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Exploring structuration theory. Giddens and His Critics

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1 Exploring structuration theory. Giddens and His Critics
Giddens lecture 2 Exploring structuration theory. Giddens and His Critics

2 What is structuration theory and how does it work?
Basic domain of social scientific study is neither the experience of the individual, nor the existence of any form of societal totality, but social practices. Through social activities people reproduce the actions that make these practices possible. Structures are not the same as systems - rather 'structure' refers to the rules and resources,which are properties of social systems that allow people to transform social relations 'Structure' therefore is a set of enabling conditions which allow social transformation to take place.

3 System ‘System’ refers to the relations between people that are organised (and reproduced) into regular social practices. It is the repetition of the acts of individual agents which reproduces the structure. This means that there is a social structure - traditions, institutions, moral codes, and established ways of doing things; but it also means that these can be changed when people start to ignore them, replace them, or reproduce them differently. Language is a good example of this process, but also different kinds of social ritual and 'discipline'/or inculcation.

4 Dual structuration ‘Society’ is embedded in, and produced out of, social action. Neither one entity - 'agency' exists without the other - structure'. Agents and structures are not two independently given sets of phenomena, a dualism, but represent a duality. These are in constant motion, constantly impacting upon, shaping and reshaping each other,and this occurs through …

5 Instantiation In structuration theory, social rules and rituals are produced and reproduced at the point of action because… Structure is 'internal' to activity – structure does not have an existence independently of people's conception and experiences of social structures. Thus, structure has a 'virtual existence‘ and this not strictly 'ontological' i.e. a question of consciousness; rather it is a combination of A] traces in the memories of the people who draw on the rules and resources that constitute it B] exists only at the instances in which the rules and resources are actually being employed in the activities of people - like right now in this lecture room.  i.e. the educational system does not inhabit a space outside of all the activities of the people that make up this structure of learning and research.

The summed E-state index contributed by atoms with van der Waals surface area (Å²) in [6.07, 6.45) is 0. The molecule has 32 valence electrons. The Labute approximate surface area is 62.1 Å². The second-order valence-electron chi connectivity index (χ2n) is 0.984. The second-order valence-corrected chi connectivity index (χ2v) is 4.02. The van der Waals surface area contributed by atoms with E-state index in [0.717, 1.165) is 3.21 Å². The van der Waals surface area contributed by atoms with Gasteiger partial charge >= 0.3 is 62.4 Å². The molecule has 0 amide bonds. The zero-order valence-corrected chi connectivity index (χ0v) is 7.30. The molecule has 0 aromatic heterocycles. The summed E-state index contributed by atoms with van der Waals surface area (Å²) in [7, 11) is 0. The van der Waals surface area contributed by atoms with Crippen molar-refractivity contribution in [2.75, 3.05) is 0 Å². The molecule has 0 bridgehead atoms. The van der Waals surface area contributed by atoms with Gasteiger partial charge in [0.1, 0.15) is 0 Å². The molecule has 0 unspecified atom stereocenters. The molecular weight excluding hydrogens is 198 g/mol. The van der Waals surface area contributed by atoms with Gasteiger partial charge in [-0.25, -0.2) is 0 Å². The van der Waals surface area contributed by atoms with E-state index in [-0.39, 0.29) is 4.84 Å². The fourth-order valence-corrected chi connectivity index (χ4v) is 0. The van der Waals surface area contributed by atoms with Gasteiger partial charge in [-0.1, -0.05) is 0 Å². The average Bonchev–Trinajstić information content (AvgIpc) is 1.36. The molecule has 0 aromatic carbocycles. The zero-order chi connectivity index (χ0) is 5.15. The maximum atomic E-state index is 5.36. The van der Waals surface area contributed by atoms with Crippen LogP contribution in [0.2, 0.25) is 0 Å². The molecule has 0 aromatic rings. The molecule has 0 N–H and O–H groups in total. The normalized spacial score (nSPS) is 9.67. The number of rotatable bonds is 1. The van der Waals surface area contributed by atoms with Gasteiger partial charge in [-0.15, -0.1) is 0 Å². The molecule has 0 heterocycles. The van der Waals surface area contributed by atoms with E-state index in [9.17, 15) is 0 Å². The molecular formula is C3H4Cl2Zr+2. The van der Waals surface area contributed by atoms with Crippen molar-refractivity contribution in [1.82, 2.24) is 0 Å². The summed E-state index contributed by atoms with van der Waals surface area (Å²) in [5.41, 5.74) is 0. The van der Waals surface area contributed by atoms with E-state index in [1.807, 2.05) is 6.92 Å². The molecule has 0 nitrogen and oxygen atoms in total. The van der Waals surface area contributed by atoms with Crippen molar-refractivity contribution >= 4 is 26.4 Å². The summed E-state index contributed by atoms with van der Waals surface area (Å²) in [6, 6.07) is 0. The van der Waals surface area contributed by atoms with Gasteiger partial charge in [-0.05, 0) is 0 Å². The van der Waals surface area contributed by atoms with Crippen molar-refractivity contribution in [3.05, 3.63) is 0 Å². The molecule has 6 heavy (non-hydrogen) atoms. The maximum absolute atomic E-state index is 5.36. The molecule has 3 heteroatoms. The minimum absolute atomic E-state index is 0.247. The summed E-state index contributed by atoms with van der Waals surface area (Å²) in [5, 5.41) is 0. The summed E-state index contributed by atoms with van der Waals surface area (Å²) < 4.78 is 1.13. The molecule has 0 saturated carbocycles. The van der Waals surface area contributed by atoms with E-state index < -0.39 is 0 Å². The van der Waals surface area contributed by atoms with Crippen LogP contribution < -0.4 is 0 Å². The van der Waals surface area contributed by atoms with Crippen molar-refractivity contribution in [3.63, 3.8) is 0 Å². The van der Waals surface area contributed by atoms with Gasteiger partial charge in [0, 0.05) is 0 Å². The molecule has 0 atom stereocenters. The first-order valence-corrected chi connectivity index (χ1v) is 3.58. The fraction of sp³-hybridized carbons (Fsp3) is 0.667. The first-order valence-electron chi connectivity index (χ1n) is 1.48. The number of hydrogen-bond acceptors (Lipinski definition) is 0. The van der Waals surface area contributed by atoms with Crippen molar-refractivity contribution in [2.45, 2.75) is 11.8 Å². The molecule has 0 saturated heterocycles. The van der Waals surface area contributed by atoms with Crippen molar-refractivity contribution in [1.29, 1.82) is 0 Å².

6 Virtual existence and ontological trust
If structure has only a ‘virtual existence’, how can there be any durability or stability to social practices, ideas and systems? Giddens distinguishes between the 'virtual existence’ of social structures and the observable (real) existence of institutions Social systems and institutions refer to the visible patterns of social relations that have become a routine feature of society by being continually reproduced in human behaviour. Giddens argues that the viability of social continuity lies with the existence of 'ontological security' or a basic element of trust among members. When systems break down, anxiety, anger or disorder may occur (trust relations economy, the market, ecological system, bureaucracies, etc). ·        Trust an element of modern societies but increasingly important as social relations are stretched across time and space in globalised, post-modern societies.

7 Problems with Giddens theory
Giddens is ambiguous as to how the 'instances' of social creation and recreation become enduring and viable WITHOUT just hardening into bureaucracies and institutions. The ghost of dualism still breathes over Giddens' shoulder. It has been argued that Giddens has not so much transcended dualisms but renamed them - social integration (the micro-level integration of social relations) and system integration (the large-scale integration/patterning of social systems) The theory of the 'dialectic of control' borrows heavily from both Marxism and Foucault, but lacks their empirical or theoretical depth. (Marx – ‘class’ and ‘historical materialism’: Foucault on power, sexuality, crime, reason) The idea of 'choice' avoids the enduring problem of coercion and constraint, and, unlike Foucault, he doesn't have a get out clause by formulating an alternative theory of power

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